The primary responsibility of any country to its citizens is security. The existence of adequate security in any society therefore makes it possible for people to pursue their various interests without having to worry about their personal or family safety (Wendel 2007). This positively influences the country’s economy because people devote more time towards developments and other income generating activities. Qatar is one such country that is striving to attain a national security status with relatively lower crime rates compared to her western counterparts like the United States. Although few studies have been conducted to document the actual crime statistics in Qatar, there is a general consensus that Qatar citizens feel safer than those in America (Orr 2007). Hence a research gap exists in order to establish the actually crime rates in Qatar.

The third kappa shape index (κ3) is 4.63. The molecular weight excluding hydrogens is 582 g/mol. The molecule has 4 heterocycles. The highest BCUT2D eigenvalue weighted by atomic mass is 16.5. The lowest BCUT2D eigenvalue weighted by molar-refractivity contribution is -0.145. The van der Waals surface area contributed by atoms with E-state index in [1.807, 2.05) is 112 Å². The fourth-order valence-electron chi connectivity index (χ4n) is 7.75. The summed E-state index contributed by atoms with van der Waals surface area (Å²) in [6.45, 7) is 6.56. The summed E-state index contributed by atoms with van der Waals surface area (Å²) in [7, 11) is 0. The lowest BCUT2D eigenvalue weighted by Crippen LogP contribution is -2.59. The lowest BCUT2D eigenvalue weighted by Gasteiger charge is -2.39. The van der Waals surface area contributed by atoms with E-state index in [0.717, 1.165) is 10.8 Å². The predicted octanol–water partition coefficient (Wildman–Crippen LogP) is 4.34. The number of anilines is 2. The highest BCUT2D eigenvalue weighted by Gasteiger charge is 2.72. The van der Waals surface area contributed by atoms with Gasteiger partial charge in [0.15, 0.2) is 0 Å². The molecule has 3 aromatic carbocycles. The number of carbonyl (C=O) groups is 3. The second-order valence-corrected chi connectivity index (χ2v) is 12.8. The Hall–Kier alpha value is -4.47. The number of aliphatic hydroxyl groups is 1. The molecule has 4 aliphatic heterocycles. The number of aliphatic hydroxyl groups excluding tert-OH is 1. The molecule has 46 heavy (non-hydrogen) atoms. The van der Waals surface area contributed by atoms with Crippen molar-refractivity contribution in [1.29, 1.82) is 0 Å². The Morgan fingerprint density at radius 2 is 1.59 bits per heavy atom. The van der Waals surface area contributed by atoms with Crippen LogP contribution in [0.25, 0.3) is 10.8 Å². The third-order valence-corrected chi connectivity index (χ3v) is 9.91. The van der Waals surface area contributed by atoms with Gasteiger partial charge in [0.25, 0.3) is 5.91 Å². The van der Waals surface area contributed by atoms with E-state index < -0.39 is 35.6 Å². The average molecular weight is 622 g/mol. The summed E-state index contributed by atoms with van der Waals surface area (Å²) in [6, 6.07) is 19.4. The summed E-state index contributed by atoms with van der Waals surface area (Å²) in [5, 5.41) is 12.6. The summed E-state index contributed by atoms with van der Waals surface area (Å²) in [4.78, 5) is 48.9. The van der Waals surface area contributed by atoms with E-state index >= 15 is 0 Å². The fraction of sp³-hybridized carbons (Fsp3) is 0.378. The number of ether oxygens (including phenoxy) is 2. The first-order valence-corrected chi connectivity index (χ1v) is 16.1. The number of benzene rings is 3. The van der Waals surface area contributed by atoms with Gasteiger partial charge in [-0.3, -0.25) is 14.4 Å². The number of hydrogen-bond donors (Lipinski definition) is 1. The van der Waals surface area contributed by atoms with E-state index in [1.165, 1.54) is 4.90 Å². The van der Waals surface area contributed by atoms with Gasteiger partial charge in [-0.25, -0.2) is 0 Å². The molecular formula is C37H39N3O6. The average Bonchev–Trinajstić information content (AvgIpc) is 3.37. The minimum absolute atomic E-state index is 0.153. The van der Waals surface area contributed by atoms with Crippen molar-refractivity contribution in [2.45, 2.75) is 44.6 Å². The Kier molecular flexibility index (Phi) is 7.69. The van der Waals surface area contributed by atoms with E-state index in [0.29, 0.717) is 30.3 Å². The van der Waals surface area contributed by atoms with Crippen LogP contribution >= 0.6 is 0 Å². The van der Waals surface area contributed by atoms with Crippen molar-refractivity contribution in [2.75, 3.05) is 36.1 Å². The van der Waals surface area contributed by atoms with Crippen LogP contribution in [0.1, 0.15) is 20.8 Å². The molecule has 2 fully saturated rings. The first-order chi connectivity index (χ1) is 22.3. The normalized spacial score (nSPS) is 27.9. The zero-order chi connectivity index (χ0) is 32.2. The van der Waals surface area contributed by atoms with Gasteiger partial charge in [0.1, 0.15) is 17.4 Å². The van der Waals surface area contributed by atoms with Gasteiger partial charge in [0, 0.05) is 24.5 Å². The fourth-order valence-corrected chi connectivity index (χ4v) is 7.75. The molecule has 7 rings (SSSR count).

Several researchers in America have attempted to demystify crime by conducting a couple of studies on the crime rates in the country. Most of these studies are commissioned by stakeholders in security matters like the American criminal justice system while a few are privately funded. Stephen Rickman conducted one such study. In his findings, authorized for distribution by the American institute for public research, Rickman (2013) analyzed data for reported crimes in U.S for the past 50 years and recorded an overall reduction of crime rates from the 1970s to the present. The statistics indicate that there has been a significant decrease in crime between 2005 and 2010 since violent crimes reduced by 15.8% while property crimes dropped by 12.1% (Rickman, 2013). The findings also indicate that crime rates have fallen sharply in the last 30 years. For instance, In 1991, the U.S reported 24,703 homicides compared to 14,748 murders in the year 2010, which points to a reduction of murder cases by over 10,000 annually